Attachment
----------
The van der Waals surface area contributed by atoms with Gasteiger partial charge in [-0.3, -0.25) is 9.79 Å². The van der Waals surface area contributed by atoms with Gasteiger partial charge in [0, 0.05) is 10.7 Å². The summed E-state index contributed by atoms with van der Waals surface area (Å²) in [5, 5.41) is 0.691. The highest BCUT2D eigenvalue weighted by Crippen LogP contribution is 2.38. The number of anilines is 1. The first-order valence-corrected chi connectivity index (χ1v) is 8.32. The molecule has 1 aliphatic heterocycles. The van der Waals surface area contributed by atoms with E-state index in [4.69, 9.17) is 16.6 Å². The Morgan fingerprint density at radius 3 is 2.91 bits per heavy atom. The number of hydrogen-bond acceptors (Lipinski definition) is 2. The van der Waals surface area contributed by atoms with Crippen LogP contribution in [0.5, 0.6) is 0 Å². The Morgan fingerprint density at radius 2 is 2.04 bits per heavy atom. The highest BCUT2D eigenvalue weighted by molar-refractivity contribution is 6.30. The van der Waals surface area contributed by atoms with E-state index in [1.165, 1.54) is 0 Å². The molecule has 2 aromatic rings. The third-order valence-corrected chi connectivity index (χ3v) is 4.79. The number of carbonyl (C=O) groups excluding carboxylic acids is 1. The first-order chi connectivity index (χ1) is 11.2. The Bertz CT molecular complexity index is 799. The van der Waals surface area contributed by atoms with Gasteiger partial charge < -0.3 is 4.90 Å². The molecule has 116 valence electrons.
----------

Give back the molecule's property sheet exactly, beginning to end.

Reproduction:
The van der Waals surface area contributed by atoms with Gasteiger partial charge in [-0.3, -0.25) is 9.79 Å². The van der Waals surface area contributed by atoms with Gasteiger partial charge in [0, 0.05) is 10.7 Å². The summed E-state index contributed by atoms with van der Waals surface area (Å²) in [5, 5.41) is 0.691. The highest BCUT2D eigenvalue weighted by Crippen LogP contribution is 2.38. The number of anilines is 1. The first-order valence-corrected chi connectivity index (χ1v) is 8.32. The molecule has 1 aliphatic heterocycles. The van der Waals surface area contributed by atoms with E-state index in [4.69, 9.17) is 16.6 Å². The Morgan fingerprint density at radius 3 is 2.91 bits per heavy atom. The number of hydrogen-bond acceptors (Lipinski definition) is 2. The van der Waals surface area contributed by atoms with Crippen LogP contribution in [0.5, 0.6) is 0 Å². The Morgan fingerprint density at radius 2 is 2.04 bits per heavy atom. The highest BCUT2D eigenvalue weighted by molar-refractivity contribution is 6.30. The van der Waals surface area contributed by atoms with E-state index in [1.165, 1.54) is 0 Å². The molecule has 2 aromatic rings. The third-order valence-corrected chi connectivity index (χ3v) is 4.79. The number of carbonyl (C=O) groups excluding carboxylic acids is 1. The first-order chi connectivity index (χ1) is 11.2. The Bertz CT molecular complexity index is 799. The van der Waals surface area contributed by atoms with Gasteiger partial charge < -0.3 is 4.90 Å². The molecule has 116 valence electrons.